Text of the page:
The Race Has Been Decided
It’s a tired Washington dinner-speech quip: the last speaker of the night says, “Everything’s been said, but not everyone has said it.” We seem to have reached that point in the presidential campaign. The candidates long ago laid out their positions (with as much specificity as they will give until the election), the commentators seem to have made every observation possible, and the race has settled into a close and stable state. This morning’s Washington Post carried no campaign news on the front page.
It’s certainly possible there are more twists to come – unknown unknowns. But it’s hard to see anything that's likely to occur shaking the race off of its current path. There are two debates left, but Romney can no longer surprise anyone with a good performance, and the President is unlikely to land a knock-out punch, given his opponent’s apparent skill in that medium. One of them could make a “gaffe,” but those almost always mean less than the immediate reporting suggests, and both candidates will be extra careful with their words in the last few weeks. No one who doesn't already feel good about the President is likely to decide that they really like his policies after all, or suddenly be charmed by Governor Romney.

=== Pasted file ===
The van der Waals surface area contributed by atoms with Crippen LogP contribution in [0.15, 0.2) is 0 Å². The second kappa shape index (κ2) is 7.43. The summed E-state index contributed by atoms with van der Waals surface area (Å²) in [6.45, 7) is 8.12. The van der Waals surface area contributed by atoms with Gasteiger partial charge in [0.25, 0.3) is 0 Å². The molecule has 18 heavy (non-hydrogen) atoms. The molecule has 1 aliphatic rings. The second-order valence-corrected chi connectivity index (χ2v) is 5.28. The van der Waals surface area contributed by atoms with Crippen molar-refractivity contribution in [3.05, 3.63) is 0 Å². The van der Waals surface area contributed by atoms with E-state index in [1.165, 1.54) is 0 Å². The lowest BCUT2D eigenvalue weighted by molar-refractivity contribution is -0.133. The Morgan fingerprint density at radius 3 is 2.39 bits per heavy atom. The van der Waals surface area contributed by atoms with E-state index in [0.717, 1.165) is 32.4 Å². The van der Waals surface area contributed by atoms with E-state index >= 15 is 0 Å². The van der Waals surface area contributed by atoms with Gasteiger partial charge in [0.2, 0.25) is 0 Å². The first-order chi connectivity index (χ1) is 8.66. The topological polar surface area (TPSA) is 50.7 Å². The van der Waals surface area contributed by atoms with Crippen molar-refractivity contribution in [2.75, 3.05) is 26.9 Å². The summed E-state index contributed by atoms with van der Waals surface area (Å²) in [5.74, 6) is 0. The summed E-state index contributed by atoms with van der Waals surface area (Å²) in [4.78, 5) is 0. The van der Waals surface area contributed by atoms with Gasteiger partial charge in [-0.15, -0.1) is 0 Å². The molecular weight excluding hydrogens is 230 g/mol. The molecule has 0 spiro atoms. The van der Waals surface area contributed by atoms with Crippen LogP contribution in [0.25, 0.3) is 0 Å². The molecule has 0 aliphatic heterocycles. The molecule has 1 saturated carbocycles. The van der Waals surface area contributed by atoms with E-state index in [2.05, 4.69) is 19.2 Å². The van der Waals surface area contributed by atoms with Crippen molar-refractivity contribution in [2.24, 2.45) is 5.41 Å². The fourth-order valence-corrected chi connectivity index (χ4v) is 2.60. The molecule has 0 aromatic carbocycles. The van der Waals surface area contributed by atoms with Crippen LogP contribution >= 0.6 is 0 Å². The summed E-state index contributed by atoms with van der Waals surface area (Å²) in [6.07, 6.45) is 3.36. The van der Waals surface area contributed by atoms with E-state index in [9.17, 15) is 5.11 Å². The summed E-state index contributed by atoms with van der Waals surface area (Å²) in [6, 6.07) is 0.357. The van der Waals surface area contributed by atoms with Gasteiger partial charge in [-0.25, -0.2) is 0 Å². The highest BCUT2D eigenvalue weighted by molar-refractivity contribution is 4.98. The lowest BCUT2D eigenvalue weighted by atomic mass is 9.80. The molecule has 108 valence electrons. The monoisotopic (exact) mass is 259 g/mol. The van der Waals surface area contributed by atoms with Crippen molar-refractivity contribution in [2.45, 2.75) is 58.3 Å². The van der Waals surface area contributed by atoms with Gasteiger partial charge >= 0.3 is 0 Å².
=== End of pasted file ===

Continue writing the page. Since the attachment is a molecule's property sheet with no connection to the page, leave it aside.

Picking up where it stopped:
TV commercials, the most visible part of the race for swing-state voters, are not likely to change many minds. The post Citizens United volume of ads has already caused most people to tune them out. Even an attentive viewer won’t see any themes, emotional ploys, facts or claims that they haven’t seen hundreds of times before in the last few months. Each side is running ads for the same reason the British and Germans filled the trenches in World War I, to avoid giving up territory already gained. They may have some very marginal impact on swing voters, pushing them to a final decision, but mostly they are playing to a stalemate (and pushing committed voters to the polls).
So, what will decide this close election? An important element of it will be who does a better job getting their voters to the polls. Some of it will come in small movements based on good or bad news on the economy, and good or bad performances by the candidates. But I think mostly the election is already decided, even if we have to wait for that decision to reveal itself on Election Night. Voters who still consider themselves undecided are probably leaning toward one candidate, even if they are not fully satisfied with that choice. Barring an “October Surprise,” if you pushed a swing voter to make a snap decision today, it’s probably the same one they’ll make after another three weeks of consideration. There are very few true-in-their-heart undecideds left – probably not enough to swing the race either way.
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